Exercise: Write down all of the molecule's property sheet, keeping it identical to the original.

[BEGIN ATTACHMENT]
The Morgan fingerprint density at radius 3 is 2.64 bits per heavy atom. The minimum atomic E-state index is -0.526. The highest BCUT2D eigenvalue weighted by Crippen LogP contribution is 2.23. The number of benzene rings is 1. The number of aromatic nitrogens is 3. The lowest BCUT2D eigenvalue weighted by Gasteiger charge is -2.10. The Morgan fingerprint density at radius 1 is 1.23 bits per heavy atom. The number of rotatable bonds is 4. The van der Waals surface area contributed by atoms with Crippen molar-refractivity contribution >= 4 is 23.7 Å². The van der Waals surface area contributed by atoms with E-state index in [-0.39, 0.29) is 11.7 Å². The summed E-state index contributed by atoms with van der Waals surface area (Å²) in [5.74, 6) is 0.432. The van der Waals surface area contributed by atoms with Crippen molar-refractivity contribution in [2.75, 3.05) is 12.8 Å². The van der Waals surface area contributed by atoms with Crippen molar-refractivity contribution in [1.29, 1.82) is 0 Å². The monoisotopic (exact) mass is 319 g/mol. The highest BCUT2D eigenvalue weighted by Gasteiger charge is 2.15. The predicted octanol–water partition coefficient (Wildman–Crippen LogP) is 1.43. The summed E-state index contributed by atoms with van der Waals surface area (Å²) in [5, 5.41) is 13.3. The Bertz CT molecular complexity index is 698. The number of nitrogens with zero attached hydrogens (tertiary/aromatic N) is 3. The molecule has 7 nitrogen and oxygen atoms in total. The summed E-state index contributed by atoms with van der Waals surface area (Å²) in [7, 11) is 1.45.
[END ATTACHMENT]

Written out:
The Morgan fingerprint density at radius 3 is 2.64 bits per heavy atom. The minimum atomic E-state index is -0.526. The highest BCUT2D eigenvalue weighted by Crippen LogP contribution is 2.23. The number of benzene rings is 1. The number of aromatic nitrogens is 3. The lowest BCUT2D eigenvalue weighted by Gasteiger charge is -2.10. The Morgan fingerprint density at radius 1 is 1.23 bits per heavy atom. The number of rotatable bonds is 4. The van der Waals surface area contributed by atoms with Crippen molar-refractivity contribution >= 4 is 23.7 Å². The van der Waals surface area contributed by atoms with E-state index in [-0.39, 0.29) is 11.7 Å². The summed E-state index contributed by atoms with van der Waals surface area (Å²) in [5.74, 6) is 0.432. The van der Waals surface area contributed by atoms with Crippen molar-refractivity contribution in [2.75, 3.05) is 12.8 Å². The van der Waals surface area contributed by atoms with Crippen molar-refractivity contribution in [1.29, 1.82) is 0 Å². The monoisotopic (exact) mass is 319 g/mol. The highest BCUT2D eigenvalue weighted by Gasteiger charge is 2.15. The predicted octanol–water partition coefficient (Wildman–Crippen LogP) is 1.43. The summed E-state index contributed by atoms with van der Waals surface area (Å²) in [5, 5.41) is 13.3. The Bertz CT molecular complexity index is 698. The number of nitrogens with zero attached hydrogens (tertiary/aromatic N) is 3. The molecule has 7 nitrogen and oxygen atoms in total. The summed E-state index contributed by atoms with van der Waals surface area (Å²) in [7, 11) is 1.45.